Tory leader David Cameron is being urged to sign up to a new ministerial code to ensure a government led by him is open and accountable to Parliament.
The party's democracy task force, led by former chancellor Ken Clarke, wants to see a return to "proper" Cabinet government if the Tories get power.
Mr Clarke said the Conservatives must end the "presidential" and "sofa-style" of Tony Blair's government.
The Tory priority must be to restore voters' trust in politics, he says.
TASK FORCE RECOMMENDATIONS
New ministerial code to clarify main responsibilities of the prime minister and secretaries of state
Legislation committee to scrutinise all proposed bills
Code of conduct for government publications and advertising campaigns
Independence for Office of National Statistics
Halve number of special advisors
Restore 'objectivity' of Civil Service
Parliamentary approval required before sending troops to war
Parliamentary approval required before ratification of treaties with financial, legal or territorial implications for UK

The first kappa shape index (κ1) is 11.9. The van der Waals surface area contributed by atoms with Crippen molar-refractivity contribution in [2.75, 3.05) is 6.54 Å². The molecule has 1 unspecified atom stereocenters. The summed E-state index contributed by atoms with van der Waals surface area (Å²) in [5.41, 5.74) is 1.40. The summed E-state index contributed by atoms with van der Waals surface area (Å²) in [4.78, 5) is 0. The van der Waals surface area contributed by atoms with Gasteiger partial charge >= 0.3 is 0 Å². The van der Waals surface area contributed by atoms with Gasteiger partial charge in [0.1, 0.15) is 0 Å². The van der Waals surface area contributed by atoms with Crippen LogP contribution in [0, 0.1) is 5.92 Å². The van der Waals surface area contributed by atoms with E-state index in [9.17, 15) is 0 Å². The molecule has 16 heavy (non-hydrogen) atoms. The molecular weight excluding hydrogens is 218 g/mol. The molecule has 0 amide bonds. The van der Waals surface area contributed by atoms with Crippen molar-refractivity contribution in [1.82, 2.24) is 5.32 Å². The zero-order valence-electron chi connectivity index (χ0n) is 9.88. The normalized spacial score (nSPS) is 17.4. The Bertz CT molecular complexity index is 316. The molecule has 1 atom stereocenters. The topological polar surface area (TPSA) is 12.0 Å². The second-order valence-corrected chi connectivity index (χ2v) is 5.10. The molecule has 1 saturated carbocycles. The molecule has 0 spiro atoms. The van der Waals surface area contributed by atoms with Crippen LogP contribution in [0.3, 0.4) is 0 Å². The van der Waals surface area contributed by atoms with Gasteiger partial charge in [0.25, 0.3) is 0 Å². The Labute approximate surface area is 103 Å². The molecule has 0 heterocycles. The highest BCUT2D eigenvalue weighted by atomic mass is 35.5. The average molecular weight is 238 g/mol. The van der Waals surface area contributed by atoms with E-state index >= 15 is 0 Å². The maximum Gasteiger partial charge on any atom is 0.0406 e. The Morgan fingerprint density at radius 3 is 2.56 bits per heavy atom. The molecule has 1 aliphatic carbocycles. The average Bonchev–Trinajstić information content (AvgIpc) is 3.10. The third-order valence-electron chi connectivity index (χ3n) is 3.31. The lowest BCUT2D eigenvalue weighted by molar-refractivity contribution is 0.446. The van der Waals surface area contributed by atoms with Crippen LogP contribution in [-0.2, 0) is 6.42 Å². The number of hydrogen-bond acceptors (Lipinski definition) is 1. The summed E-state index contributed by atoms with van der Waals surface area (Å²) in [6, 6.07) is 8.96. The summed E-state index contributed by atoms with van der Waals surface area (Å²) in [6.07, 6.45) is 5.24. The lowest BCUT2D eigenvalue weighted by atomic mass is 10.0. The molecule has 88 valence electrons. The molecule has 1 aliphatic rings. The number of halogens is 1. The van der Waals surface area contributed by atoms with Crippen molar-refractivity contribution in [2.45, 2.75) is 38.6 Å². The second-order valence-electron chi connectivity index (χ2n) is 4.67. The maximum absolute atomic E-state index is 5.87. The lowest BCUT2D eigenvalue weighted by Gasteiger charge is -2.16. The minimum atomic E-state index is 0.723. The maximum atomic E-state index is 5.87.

Mr Clarke, in an interim report, has recommended a more traditional type of government, where ministers have more power than unelected advisers.
The report, An End to Sofa Government, said that "the combination of an over-powerful premiership and the dominance of news management within policy-making have been very damaging to both effective and accountable government".
Mr Clarke's democracy task force called for ministers to be given access to papers ahead of Cabinet discussions so they can consult their officials and consider issues, rather than just nodding through decisions in other departments.
He said: "It is difficult to exaggerate how broken the system is at the moment."
He also said the civil service needed more independence, while decisions about going to war should be considered by Cabinet and Parliament.
"I hope the politics will not just be based on seeking tomorrow's headlines or based on focus groups, but actually will be based on some considered view...on what's best in the national interest," he told BBC Radio 4's Today programme.
A "new and strengthened" code should be approved by Parliament and monitored by a body with similar powers to the National Audit Office, the report recommended.
It also called for the number of political special advisers to be halved, with their role clearly defined as giving advice rather than giving directions to career civil servants.
This is the first report by the task force, which began work in 2005.
In a speech that year, Mr Clarke said: "A British 'presidency' has been created in Number 10.
"Too much power has been concentrated in the hands of the prime minister.
"We have seen a wholesale and deeply regrettable move from Cabinet government to autocratic government."